“Does not work up to her potential.” This was a common theme on
my early elementary school report cards.
I was easily distracted, overly sociable and a little bit
mischievous, just the kind of kid that puts a snag in every
Day in, day out, I must have worn on Miss Atchison’s nerves, but
she never let it show. Winifred Atchison was the quintessential
schoolmarm, with sensible black pumps, a wool skirt just below the
knee and a cap of leaden curls.
Miss Atchison brooked no nonsense, and I believe I spent more
time out in the hallway than in the classroom during my fourth
grade year. Our classroom was off a landing, and I can remember my
older sister — well behaved, neat, punctual, studious — taking the
stairs to the cafeteria with her friends, pretending she didn’t
I was one of two girls in a remedial handwriting class, a fact
of which I was probably not sufficiently ashamed. Things haven’t
improved much to this day.
I hated math and didn’t get the point of history (too many dates
to memorize, so long ago). I lived for recess, PE and lunch.
The one part of the instructional day I came to love was
read-aloud time. Right after lunch, Miss Atchison would read to us
in her thick Irish accent.
I don’t recall any of the books she read, but I do remember they
had a profound effect on me. Lying my head on my arms — which was
allowed — I relished the sound of the words and marveled at how
they strung together. Miss Atchison could have been reading the
phone book in that mellifluous brogue and I’d have been hooked.
Now, some time during the year, someone (not me, probably one of
the guys) had brought in a lump of clay that got divvied up, loaves
and fishes style, until everyone had a little pinch. Miss Atchison
knew about the clay, and allowed us to have it in our desks — the
old hinge top kind — as long as we didn’t take it out during
One day during read-aloud time, when Miss Atchison’s eyes were
on the book, someone sneaked their clay out and started making tiny
ramps on the desktop, which was slanted, and a tiny clay ball to
roll down the little maze.
I would love to take credit for that bit of brilliance, but I
have to say it was probably one of the guys, or Cornelia Adams, who
was both artistic and subversive. Pretty soon everyone in class was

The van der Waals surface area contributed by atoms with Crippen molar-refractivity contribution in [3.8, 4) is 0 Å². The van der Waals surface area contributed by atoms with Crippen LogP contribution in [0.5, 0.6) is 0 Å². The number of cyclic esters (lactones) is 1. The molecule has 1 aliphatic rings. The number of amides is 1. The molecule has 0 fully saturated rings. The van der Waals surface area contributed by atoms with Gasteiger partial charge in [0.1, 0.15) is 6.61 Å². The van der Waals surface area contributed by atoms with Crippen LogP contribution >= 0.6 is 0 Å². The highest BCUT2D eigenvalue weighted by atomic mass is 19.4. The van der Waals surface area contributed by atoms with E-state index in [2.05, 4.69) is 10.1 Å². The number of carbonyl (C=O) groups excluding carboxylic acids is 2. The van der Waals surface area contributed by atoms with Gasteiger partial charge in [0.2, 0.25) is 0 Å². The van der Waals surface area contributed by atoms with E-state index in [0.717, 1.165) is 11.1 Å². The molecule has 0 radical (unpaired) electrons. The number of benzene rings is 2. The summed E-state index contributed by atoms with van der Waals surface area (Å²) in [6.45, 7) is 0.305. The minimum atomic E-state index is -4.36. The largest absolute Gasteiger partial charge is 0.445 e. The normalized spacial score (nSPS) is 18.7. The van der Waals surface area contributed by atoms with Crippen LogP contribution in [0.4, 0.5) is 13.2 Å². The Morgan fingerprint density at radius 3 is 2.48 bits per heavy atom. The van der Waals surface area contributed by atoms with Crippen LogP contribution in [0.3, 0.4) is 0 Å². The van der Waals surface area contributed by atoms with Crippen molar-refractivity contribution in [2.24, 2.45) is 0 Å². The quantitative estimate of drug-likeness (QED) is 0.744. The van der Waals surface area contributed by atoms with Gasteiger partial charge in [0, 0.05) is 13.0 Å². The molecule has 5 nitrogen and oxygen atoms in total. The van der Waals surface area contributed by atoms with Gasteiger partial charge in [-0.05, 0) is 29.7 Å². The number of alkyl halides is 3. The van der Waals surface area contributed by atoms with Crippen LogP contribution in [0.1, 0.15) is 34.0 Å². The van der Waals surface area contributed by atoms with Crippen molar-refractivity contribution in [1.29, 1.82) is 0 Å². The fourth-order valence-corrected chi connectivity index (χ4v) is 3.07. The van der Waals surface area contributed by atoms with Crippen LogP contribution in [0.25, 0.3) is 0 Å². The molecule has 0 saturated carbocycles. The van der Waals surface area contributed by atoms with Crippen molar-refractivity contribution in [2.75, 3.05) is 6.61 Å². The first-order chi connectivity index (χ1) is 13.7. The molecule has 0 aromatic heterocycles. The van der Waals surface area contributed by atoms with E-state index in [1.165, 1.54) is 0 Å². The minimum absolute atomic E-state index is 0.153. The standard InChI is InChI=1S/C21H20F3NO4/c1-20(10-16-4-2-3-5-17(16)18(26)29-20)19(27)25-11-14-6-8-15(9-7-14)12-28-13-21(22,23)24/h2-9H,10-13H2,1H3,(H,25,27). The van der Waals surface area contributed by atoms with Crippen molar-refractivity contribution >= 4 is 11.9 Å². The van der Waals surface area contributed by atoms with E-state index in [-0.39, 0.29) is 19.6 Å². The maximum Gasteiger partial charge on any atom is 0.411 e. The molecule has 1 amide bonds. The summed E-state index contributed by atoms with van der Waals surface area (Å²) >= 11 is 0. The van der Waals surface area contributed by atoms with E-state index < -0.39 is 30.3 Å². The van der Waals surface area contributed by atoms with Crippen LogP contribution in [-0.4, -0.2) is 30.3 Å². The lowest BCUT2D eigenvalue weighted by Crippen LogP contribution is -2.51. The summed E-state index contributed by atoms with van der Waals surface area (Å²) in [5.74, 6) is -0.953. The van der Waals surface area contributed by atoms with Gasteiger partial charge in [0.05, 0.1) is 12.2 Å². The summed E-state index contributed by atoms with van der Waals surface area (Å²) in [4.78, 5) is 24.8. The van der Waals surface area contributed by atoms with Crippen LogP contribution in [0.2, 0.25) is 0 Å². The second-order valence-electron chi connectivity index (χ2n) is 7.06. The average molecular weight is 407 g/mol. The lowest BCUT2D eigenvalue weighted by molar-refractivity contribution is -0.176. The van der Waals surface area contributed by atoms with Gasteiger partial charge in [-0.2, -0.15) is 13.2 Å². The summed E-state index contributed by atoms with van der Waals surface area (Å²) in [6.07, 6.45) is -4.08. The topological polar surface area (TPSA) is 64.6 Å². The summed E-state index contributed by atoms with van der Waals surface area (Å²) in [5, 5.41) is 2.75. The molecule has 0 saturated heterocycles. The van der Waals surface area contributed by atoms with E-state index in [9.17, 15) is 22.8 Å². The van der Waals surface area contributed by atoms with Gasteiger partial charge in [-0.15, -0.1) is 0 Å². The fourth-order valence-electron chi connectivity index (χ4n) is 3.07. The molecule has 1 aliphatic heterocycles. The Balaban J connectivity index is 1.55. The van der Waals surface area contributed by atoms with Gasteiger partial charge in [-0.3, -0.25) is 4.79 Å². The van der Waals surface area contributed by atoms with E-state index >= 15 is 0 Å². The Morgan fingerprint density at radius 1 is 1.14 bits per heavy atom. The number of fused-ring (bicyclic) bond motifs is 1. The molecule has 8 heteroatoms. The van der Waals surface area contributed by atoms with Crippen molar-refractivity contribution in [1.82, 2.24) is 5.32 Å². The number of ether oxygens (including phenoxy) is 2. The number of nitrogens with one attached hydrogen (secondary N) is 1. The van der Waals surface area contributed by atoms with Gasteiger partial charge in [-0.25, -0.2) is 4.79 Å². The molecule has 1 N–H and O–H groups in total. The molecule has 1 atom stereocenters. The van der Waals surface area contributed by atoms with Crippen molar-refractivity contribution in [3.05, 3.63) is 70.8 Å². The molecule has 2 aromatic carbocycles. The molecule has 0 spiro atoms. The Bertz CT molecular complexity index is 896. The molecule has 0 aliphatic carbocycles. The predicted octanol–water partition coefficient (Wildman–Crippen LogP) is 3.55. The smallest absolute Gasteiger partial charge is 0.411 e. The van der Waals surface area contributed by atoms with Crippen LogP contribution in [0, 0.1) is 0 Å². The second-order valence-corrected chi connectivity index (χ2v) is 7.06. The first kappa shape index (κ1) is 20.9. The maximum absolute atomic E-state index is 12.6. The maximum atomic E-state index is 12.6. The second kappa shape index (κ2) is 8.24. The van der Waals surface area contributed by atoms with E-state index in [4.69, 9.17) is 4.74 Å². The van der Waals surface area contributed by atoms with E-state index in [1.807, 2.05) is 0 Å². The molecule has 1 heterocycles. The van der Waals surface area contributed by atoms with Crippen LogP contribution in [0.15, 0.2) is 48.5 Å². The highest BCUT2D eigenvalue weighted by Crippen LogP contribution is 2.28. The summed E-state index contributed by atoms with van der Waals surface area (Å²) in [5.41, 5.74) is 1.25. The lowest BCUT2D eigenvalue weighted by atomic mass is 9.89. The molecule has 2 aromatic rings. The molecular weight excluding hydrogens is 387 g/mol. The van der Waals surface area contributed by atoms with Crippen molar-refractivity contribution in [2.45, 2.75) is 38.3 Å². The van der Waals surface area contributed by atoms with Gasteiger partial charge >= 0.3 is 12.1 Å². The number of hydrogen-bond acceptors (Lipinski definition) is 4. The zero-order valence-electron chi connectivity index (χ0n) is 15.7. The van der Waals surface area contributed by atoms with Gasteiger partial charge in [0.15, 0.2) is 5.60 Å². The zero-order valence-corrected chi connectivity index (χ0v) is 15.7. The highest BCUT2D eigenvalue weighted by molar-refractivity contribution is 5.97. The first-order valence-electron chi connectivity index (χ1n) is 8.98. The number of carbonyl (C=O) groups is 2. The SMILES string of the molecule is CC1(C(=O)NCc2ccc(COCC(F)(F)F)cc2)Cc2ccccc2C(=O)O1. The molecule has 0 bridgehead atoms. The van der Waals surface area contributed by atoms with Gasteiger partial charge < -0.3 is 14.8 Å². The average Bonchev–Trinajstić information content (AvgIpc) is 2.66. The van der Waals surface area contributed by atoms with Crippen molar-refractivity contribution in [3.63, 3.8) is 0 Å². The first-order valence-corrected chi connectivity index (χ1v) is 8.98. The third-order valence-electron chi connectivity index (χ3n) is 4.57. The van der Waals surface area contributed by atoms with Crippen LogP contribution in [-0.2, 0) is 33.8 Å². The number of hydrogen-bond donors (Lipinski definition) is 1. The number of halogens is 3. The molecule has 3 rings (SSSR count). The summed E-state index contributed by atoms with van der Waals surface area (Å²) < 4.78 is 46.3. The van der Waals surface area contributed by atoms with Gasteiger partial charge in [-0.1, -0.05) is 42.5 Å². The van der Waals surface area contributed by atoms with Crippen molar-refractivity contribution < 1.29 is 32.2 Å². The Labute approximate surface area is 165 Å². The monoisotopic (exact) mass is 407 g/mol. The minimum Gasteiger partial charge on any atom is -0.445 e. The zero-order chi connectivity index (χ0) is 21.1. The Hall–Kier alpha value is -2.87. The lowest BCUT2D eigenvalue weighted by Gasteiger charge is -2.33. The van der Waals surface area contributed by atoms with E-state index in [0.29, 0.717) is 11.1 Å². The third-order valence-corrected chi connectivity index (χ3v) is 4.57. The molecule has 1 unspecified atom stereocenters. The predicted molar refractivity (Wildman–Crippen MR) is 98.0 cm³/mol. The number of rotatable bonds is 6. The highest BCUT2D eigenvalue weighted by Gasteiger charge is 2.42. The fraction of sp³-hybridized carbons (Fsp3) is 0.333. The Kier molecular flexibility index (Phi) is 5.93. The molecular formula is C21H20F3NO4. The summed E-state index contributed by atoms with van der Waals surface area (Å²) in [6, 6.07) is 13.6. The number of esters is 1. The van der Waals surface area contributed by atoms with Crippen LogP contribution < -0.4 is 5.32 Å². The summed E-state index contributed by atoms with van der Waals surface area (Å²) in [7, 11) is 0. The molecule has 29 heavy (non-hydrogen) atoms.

making clay mazes on their desks.
Miss Atchison quickly became aware of the new trend, but instead
of squashing it, lo and behold, she tolerated it. Pretty soon our
classroom economy revolved around the clay, which grew in volume
like currency, traded for erasers, pencils and pennies. We had a
virtual clay Mafia, of which I was not part. But I had my share of
the goods, a raquetball-sized wad.
The mazes got bigger, more elaborate. We had unspoken contests
for who could keep the little ball rolling the longest. And yet
read-aloud time grew utterly quiet; none of the usual wiggling or
whispering. Even kids who used to squirm through the stories,
settled down and maybe even listened.
My lifelong love of words began with read-aloud hour, a blissful
interlude marked by the lilting sound of Miss Atchison’s voice, the
softness and earthy smell of clay, and the sight of the little ball
rolling, dropping, rolling and dropping.
In the months and years to come, I developed a voracious
appetite for reading and also found I was a pretty decent writer.
Over months and years, I settled down, knuckled down and became a
decent student, and later in life a journalist.
For all this, I credit Miss Atchison, who was old in the 1960s,
when I went to elementary school, and is surely dead by now.
Did I ever tell her, “thank you?” I can’t recall. It seemed a
given; we loved Miss Atchison and she loved us. She knew what made
each of us tick. She knew when to push us and when to indulge our
childish sense of play.
Now, that was brilliant.
On Sunday, we’ll hear from this year’s high school graduates
about teachers who changed the trajectory of their education, and
we’d like to hear from you, too.
Starting today, post your thoughts, memories, photos and
videos on the social media platform of your choice with the tag
#bestteacher. Our goal is to collect reader responses through
Facebook, Twitter and other social media and share them when the
story is published online at www.kitsapsun.com.
If you’re using Facebook, make sure we can see the post by
following these instructions: Click on the blue drop-down menu to
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Click on “Public.” Making your post public will allow it to be
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